"When people get together to discuss Twitter, and perhaps other social
networks (and Twitter is that, a bare-bones social network), they often
discuss as if there were a common user experience, but this is a
misperception, there are many different experiences …
On Twitter I try to keep a ten percent ratio of people I follow over
people who follow me. For other people, maybe most, the ratio is
1-to-1, they follow approximately the same number of people as follow
them. Scoble follows thousands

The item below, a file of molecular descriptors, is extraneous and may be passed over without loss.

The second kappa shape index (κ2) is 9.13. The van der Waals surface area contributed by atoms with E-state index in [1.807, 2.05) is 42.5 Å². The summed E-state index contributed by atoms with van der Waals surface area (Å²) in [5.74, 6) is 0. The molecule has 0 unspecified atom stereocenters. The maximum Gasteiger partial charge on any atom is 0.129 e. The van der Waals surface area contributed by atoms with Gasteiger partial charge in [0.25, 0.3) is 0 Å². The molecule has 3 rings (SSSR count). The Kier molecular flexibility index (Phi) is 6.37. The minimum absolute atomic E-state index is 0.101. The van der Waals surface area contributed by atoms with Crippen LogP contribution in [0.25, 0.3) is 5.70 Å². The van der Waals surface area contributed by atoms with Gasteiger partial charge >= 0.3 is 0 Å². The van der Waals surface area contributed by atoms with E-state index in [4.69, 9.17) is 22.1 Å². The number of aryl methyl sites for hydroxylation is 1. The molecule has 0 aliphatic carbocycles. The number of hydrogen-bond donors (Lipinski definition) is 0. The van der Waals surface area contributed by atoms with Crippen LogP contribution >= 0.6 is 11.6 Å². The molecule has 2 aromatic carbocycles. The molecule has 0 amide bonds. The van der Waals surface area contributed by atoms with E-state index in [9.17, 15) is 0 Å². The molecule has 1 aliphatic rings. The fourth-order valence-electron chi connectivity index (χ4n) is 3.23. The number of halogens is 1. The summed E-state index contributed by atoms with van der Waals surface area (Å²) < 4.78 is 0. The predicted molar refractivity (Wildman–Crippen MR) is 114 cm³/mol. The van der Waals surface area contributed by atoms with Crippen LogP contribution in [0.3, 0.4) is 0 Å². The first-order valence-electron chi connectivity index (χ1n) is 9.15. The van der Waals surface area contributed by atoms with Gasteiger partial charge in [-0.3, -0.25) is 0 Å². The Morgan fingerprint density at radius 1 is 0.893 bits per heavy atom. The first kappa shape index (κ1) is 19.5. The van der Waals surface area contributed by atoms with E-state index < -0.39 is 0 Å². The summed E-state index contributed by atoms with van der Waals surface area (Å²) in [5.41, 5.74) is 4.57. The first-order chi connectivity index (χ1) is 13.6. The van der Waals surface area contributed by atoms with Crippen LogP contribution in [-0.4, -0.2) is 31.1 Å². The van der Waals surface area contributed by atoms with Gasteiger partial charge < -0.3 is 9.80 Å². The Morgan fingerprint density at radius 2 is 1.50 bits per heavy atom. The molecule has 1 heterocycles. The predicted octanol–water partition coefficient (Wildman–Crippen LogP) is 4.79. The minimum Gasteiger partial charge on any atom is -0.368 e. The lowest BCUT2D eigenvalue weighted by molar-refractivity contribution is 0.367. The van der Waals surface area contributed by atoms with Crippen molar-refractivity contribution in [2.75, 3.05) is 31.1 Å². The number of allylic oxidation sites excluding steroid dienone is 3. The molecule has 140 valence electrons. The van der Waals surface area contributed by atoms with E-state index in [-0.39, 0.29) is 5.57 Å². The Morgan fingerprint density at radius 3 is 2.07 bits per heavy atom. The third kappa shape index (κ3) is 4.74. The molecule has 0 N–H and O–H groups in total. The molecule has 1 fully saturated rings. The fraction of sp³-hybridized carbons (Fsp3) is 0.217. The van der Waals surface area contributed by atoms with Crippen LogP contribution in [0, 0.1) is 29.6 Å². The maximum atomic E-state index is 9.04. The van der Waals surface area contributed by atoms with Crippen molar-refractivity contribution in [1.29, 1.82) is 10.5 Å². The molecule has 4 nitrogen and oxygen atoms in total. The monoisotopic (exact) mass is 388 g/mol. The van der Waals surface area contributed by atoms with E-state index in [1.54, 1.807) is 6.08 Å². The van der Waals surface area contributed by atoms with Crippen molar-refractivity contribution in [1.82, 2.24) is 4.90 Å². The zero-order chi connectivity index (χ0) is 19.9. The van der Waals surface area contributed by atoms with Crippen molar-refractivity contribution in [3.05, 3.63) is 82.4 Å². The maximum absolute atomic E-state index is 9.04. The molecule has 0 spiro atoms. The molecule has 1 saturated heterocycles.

of people. For him Twitter is like a very fast chatroom. For me it’s
like weblogs.com on a busy day in 2002. I’ve seen people who follow 0
people, for them Twitter is a publishing environment. Very different
experiences. To each of them Twitter is a different product."
Very astute point (obviously)… and something PR and marketing people should take into account when thinking about measurement.
We are dealing with social tools being put to social uses. It’s not simply a case of measuring Twitter as Twitter. It’s about measuring Twitter as totally diverse group of Twitterers each using the tool for different purposes
That’s the difficulty (impossiblility?). And the usual metrics suspects probably aren’t the right people to be doing the measuring.